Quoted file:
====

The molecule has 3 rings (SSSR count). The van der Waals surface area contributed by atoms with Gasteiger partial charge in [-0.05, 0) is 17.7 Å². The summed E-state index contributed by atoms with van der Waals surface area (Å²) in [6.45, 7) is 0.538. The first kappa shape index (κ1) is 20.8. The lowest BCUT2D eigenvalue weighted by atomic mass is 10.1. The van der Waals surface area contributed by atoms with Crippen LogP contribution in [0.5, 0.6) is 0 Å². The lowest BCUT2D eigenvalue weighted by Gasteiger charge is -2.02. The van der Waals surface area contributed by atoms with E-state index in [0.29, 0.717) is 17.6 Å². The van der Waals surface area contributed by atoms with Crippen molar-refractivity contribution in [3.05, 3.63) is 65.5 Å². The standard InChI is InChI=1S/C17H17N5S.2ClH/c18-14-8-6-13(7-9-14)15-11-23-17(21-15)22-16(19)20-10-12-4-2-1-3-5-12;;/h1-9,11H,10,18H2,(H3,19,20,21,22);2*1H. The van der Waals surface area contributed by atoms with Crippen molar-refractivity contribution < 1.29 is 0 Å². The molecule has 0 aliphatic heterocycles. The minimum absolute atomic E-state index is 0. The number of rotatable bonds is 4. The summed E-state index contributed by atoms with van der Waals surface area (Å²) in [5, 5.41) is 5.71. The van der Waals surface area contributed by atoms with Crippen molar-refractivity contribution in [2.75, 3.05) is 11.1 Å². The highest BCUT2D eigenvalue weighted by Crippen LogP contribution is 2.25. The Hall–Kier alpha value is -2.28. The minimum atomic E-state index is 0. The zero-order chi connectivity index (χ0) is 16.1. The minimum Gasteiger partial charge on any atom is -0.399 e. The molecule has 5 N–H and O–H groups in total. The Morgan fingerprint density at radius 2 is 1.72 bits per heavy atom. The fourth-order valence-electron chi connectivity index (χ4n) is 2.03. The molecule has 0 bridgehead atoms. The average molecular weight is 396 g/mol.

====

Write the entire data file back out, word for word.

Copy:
The molecule has 3 rings (SSSR count). The van der Waals surface area contributed by atoms with Gasteiger partial charge in [-0.05, 0) is 17.7 Å². The summed E-state index contributed by atoms with van der Waals surface area (Å²) in [6.45, 7) is 0.538. The first kappa shape index (κ1) is 20.8. The lowest BCUT2D eigenvalue weighted by atomic mass is 10.1. The van der Waals surface area contributed by atoms with Crippen LogP contribution in [0.5, 0.6) is 0 Å². The lowest BCUT2D eigenvalue weighted by Gasteiger charge is -2.02. The van der Waals surface area contributed by atoms with E-state index in [0.29, 0.717) is 17.6 Å². The van der Waals surface area contributed by atoms with Crippen molar-refractivity contribution in [3.05, 3.63) is 65.5 Å². The standard InChI is InChI=1S/C17H17N5S.2ClH/c18-14-8-6-13(7-9-14)15-11-23-17(21-15)22-16(19)20-10-12-4-2-1-3-5-12;;/h1-9,11H,10,18H2,(H3,19,20,21,22);2*1H. The van der Waals surface area contributed by atoms with Crippen molar-refractivity contribution < 1.29 is 0 Å². The molecule has 0 aliphatic heterocycles. The minimum absolute atomic E-state index is 0. The number of rotatable bonds is 4. The summed E-state index contributed by atoms with van der Waals surface area (Å²) in [5, 5.41) is 5.71. The van der Waals surface area contributed by atoms with Crippen molar-refractivity contribution in [2.75, 3.05) is 11.1 Å². The highest BCUT2D eigenvalue weighted by Crippen LogP contribution is 2.25. The Hall–Kier alpha value is -2.28. The minimum atomic E-state index is 0. The zero-order chi connectivity index (χ0) is 16.1. The minimum Gasteiger partial charge on any atom is -0.399 e. The molecule has 5 N–H and O–H groups in total. The Morgan fingerprint density at radius 2 is 1.72 bits per heavy atom. The fourth-order valence-electron chi connectivity index (χ4n) is 2.03. The molecule has 0 bridgehead atoms. The average molecular weight is 396 g/mol.